Fan Grief. That’s what I’m calling it. It started with the Pride and Prejudice knock-offs (most of which should have been knocked off and buried before they aired), followed by the fairytales that underwent extreme makeovers. The old cartoons were revamped. Then the Muppets. (I just want to erase the Muppets from my memory forever because I hit an all-time low with the new Muppets.) The sitcom comebacks came back and left again to my relief.
And then this: a little girl named Anne Shirley talks about sexual things she doesn’t comprehend, and it’s supposed to be amusing. It’s not. I’d be shocked, but that stage of my grief has been burned away by the constant barrage of terrible ideas coming from these revisits. Yeah, I know moral integrity was lost long ago by the major movie and TV companies who are making this tripe. That doesn’t make the horror go away that they have taken my childhood friend and smashed her innocent little face in the mud with the Boot of Demoralization. It doesn’t lessen the indignation I feel.
Fan Grief, this sense of losing someone close, causes me anxiety, confusion, and anger simultaneously. Can we acknowledge Fan Grief is “a thing,” or is grieving over the loss of an imaginary person too unrealistic? We shouldn’t have feelings for anyone but real people, right? Book characters continue to relate to readers in ways and at susceptible moments when a real person couldn’t get through to us. Is it really so silly that we fans take imaginary characters seriously? Never mind that the worlds of imaginary characters change us, influence us to grow psychologically, open our minds to new perspectives. They aren’t real, so they don’t count. Are any fans mollified by this line of reasoning? It’s not working for me.
L.M. Montgomery, the writer of Anne of Green Gables, wrote about seeing the beauty of life in the toughest situations and learning to rise above. She focused on joy through innocent Anne’s eyes. Later, as Anne grew into an adult, Montgomery used sorrow to create strength and vision to teach me to cling to love and goodness. Those of us who grew up scouring bookstores for Emily and Kilmeny and Marigold and Jane of Lantern Hill (before the Internet was an option) are now being punched in the gut. Our beloved Anne is a crude composite that some writer skimmed off the surface of Montgomery’s tale, tacking on to her all sorts of ugliness.
What if someone re-manufactured the Teddy Bear by pouring dirt into him for stuffing, then touted him as the Teddy Bear I grew up with… and laughed with… and cried with? What if, in my excitement, I presented the new Teddy Bear to my excited daughter, who wanted to relate to my fond memories and stories? She would take the filthy bear in her arms, and he’d puff out his filth on her. Trying to connect with the experiences of her mother, my daughter would receive the gagging refuse the fake Teddy Bear left on her! It’s a sorry replacement: a fake Anne stuffed with sexual innuendo from a brutal past. This re-invented Anne suffers from flashbacks of abuse. She goes into a panic attack when a baby cries and relives being insulted, slapped, and beaten. She has a self-inflicted bruise along her forearm—because she’s “pinched herself a thousand times.” Maud Montgomery certainly depicted loneliness and even depression, but not in a masochistic manner. If she had written Anne in this grimy way, child readers would never have connected with her like they did. Adults – adults who have been through the horrors of abuse and neglect and brutality – connected with Anne because she inspired them to look on the bright things of life with new eyes.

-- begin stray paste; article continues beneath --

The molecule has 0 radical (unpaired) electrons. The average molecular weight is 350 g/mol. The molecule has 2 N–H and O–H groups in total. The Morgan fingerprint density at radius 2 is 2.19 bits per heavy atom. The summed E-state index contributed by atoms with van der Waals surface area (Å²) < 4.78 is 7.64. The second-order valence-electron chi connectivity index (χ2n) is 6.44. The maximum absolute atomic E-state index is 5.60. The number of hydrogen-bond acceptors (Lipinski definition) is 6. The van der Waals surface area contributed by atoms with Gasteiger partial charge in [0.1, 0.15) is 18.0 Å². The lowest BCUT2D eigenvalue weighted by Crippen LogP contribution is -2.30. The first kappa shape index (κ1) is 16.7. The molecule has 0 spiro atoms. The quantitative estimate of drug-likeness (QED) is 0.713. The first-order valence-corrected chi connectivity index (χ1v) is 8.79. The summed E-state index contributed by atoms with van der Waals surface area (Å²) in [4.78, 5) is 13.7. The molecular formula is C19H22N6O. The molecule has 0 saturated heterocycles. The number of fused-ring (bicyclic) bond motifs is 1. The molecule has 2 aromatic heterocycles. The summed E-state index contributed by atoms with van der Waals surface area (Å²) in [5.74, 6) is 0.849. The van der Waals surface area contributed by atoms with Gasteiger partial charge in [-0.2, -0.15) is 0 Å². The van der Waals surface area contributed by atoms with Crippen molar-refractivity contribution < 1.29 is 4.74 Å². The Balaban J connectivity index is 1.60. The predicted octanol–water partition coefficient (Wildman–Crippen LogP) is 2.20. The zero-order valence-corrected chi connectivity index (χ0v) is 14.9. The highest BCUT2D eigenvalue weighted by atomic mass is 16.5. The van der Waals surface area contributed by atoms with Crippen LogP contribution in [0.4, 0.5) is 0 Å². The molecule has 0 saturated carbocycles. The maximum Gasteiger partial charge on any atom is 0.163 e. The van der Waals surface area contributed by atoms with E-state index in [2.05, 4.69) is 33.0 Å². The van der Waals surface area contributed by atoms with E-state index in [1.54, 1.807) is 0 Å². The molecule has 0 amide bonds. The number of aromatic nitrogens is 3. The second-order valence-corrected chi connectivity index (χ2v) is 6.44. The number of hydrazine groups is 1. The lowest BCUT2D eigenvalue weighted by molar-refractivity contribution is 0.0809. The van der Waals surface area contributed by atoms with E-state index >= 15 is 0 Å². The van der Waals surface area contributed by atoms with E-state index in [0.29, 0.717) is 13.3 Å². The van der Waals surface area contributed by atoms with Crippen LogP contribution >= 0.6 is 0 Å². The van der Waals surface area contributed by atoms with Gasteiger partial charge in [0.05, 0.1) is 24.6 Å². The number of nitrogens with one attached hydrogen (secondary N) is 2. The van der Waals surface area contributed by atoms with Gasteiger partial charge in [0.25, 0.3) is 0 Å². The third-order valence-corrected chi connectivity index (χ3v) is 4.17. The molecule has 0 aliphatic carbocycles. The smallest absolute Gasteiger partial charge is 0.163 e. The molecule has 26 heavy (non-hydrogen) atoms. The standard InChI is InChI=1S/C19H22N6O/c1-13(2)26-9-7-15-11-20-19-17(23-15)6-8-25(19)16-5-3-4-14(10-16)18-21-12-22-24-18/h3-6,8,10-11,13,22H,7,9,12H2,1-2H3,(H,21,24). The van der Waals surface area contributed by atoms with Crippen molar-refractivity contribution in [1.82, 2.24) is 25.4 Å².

I can’t believe for a minute this is actually flying with fans. What fan is so unobservant and disloyal that she can’t see someone has just glued a picture of her favorite character onto something completely opposite in integrity to that character? Fans aren’t that stupid.
In the throes of my disappointment, I turned to kindred spirit friends for support. These were their comments:
- “I am currently reading through the Anne series again…to see if the newest remake had any basis for its claims. In chapter 17 of book 5, Anne is talking to Captain Jim… She says her time before Green Gables wasn’t happy, and Captain Jim says, ‘Mebbe not – but it was just the usual unhappiness of a child who hasn’t anyone to look after it properly. There hasn’t been tragedy in your life, Mistress Blythe.’ So, right there you have it from the author’s mouth that the horrid version has no basis.”
- “This [version] is an insult to L.M. Montgomery. It’s my opinion that a story should stick with the original, but this goes beyond that with changes that are agenda-pushing and/or change the personality of the character.”
- “If I wanted to watch a story with troubled teens, I’d just watch Lifetime.”
- “Yeah, if I wanted reality, I’d watch Teen Mom.”
I’m sickened! Yes, and I’m disgusted! And I admit that this strong reaction surprises even me. I’m surprised to find I’ve been wounded by a TV show. I don’t want the next generation to grow up thinking the book friends of my childhood even slightly resemble this rot.
I want the next generation to know the wonder of the untarnished original, set in the thinking of the time, not a writer’s mind-child tattooed with anachronisms that ruin the whole experience! Didn’t that time have enough of its own problems; does it really need this era’s propaganda? Why do writers use historical TV programs to pick at the scab of modern day issues, preaching pet political opinions and spouting banal platitudes? It’s nauseating. I have a mind to put strychnine in the well these writers drink from because there’s no slate heavy enough to inflict on their heads the fury I feel over their senseless behavior.